I think fatigue is a better word for it then weakness. I can still do just about anything (run, jump, climb stairs etc), it's just that my legs and arms feel tired or rubbery all of the time. This is abnormal for me and it came on rather abruptly in January and has not gotten better. Only other real symptom is a perpetual dizzyness or lightheadedness that varies in intensity. It has sapped my desire to do normal activities. To answer the MD's question, Yes, I have seen a cardiologist on several occasions over the last 5 years. They've done all the tests and continue to monitor. He stated about 3 years ago that if I developed symptoms or were older, he would recommend a pacemaker. At the time, I felt fine. I'm not sure if these were the symptoms he was referring too. I have an apt. with him next month and am also seeking a second opinion from another cardiologist. I have considered a pinched nerve or disc problem, but I have no pain associated with this. I've never seen a chiropractor, but this might be a logical next step. I've had a few viruses in the last several months including Mono and CMV and wonder if this is a long-lasting side effect of those viruses?
Thyroid tested. TSH was 4.06 (range: 0.35 - 5.50 uIU/mL). I have lost a bit of weight lately, but have been in the 215-225 lb. range for 10 years. I am not overweight (6' 3"). Glucose level was also fine (88 with a range of 70-100).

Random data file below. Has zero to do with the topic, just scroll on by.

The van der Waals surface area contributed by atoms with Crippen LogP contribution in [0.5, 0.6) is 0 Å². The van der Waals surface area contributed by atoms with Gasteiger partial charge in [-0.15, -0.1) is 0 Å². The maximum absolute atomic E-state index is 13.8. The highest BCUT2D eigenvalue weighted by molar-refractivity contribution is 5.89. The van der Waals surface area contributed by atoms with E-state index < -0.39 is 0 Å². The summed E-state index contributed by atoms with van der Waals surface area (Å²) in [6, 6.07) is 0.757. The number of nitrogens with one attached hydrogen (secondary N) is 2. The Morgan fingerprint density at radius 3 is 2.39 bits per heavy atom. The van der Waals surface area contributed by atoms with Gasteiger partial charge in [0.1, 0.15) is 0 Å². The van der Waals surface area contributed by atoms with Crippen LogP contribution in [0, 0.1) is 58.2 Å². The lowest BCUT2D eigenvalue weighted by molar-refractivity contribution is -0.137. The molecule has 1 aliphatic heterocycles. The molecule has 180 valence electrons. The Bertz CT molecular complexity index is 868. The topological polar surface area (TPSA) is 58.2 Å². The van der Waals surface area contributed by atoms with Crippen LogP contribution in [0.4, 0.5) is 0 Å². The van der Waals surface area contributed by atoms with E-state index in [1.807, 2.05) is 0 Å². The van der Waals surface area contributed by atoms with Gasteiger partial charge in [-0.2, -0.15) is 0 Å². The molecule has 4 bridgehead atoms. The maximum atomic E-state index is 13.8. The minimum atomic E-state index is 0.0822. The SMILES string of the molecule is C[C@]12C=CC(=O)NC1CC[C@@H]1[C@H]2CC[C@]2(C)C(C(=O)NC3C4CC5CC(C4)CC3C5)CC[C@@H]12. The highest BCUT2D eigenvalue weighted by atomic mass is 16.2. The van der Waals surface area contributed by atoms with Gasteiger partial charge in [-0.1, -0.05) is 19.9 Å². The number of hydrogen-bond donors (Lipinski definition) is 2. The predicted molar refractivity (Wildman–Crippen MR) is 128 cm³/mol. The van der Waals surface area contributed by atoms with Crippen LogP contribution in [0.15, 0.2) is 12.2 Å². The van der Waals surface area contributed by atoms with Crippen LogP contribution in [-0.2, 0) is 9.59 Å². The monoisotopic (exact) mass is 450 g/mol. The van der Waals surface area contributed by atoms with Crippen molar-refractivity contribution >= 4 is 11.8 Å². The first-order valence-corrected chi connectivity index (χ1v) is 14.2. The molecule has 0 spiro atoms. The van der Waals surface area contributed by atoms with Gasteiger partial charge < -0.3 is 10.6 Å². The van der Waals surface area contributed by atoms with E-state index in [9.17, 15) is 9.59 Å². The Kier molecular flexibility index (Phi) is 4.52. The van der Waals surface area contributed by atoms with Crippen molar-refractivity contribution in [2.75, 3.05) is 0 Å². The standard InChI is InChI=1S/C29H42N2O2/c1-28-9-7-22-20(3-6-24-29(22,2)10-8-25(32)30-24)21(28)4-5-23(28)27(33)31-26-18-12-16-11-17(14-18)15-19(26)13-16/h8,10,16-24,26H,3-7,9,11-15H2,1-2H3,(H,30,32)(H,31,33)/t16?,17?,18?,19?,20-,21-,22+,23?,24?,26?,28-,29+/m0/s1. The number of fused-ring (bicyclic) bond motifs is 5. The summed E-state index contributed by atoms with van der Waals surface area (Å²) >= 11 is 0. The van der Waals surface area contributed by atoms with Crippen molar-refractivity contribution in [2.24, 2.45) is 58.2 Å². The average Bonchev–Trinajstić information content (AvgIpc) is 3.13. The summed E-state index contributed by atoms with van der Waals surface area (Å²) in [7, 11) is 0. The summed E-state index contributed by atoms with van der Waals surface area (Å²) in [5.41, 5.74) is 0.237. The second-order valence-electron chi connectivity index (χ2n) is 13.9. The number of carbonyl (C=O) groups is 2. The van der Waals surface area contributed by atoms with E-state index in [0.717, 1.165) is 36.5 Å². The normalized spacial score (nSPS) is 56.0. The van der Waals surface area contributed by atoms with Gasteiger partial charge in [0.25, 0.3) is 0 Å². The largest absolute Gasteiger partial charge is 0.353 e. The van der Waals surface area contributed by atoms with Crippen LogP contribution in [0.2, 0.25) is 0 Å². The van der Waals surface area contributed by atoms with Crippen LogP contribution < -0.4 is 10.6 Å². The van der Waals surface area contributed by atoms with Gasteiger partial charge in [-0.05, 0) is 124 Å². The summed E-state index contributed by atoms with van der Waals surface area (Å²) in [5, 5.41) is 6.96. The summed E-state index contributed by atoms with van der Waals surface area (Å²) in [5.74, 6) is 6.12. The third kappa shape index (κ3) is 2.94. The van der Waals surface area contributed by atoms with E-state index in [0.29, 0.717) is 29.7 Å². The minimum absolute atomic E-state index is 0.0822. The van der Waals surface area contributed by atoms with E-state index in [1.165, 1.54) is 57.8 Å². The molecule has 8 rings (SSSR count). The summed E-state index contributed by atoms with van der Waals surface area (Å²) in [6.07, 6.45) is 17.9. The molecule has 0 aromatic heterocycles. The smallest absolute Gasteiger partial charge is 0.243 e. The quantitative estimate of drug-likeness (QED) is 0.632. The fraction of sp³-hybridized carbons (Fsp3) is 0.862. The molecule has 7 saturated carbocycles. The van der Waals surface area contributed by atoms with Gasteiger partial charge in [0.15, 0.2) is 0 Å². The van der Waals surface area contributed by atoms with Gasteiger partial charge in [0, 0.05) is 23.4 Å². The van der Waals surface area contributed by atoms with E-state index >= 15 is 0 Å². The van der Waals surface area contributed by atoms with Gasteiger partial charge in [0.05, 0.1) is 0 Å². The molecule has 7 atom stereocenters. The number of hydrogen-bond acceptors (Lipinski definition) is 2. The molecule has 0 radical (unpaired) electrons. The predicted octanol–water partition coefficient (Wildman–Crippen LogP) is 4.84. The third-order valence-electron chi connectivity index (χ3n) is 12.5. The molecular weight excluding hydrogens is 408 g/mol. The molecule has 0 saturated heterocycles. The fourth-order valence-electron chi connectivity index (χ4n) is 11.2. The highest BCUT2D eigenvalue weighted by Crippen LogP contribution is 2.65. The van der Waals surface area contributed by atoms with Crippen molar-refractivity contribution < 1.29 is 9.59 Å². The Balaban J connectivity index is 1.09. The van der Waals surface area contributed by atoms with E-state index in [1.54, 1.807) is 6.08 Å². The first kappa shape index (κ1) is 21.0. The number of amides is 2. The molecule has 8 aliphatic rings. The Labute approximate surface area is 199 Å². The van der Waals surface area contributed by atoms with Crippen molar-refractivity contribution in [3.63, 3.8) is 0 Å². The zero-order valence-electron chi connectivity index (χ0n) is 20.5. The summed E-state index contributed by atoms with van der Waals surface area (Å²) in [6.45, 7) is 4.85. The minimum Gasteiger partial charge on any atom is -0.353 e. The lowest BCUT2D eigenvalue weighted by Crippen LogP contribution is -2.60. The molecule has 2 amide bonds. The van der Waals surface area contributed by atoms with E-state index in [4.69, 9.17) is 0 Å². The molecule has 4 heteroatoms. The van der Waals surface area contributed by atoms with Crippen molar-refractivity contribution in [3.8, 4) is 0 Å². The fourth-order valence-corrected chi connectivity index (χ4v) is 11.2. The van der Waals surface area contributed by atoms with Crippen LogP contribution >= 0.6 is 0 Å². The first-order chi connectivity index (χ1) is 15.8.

I'm afraid I don't understand actual figures ... all I know is that an over-active, or under-active, thyroid, can cause heart palpitations and other symptoms. I think, though, it would take an under-active thyroid to cause fatigue, etc.
My neighbour down the road (47) just had a pace maker inserted, she fainted a couple of times and heart block was diagnosed. She didn't feel tired or even ill, had no idea anything was wrong. A heart tape she was wearing to diagnose her problem picked up irregularities but she is one of the 'lucky' ones who doesn't feel them (what bliss).
My husband has fainted a couple of times, but in stressful moments .. like being squashed in in a crowded church ... and he felt ill for a few weeks afterwards. The doctor has told him that whenever he feels faint he should lie down on the floor and raise his legs and that should stop it happening.
But back to you .. I do hope you get some answers soon.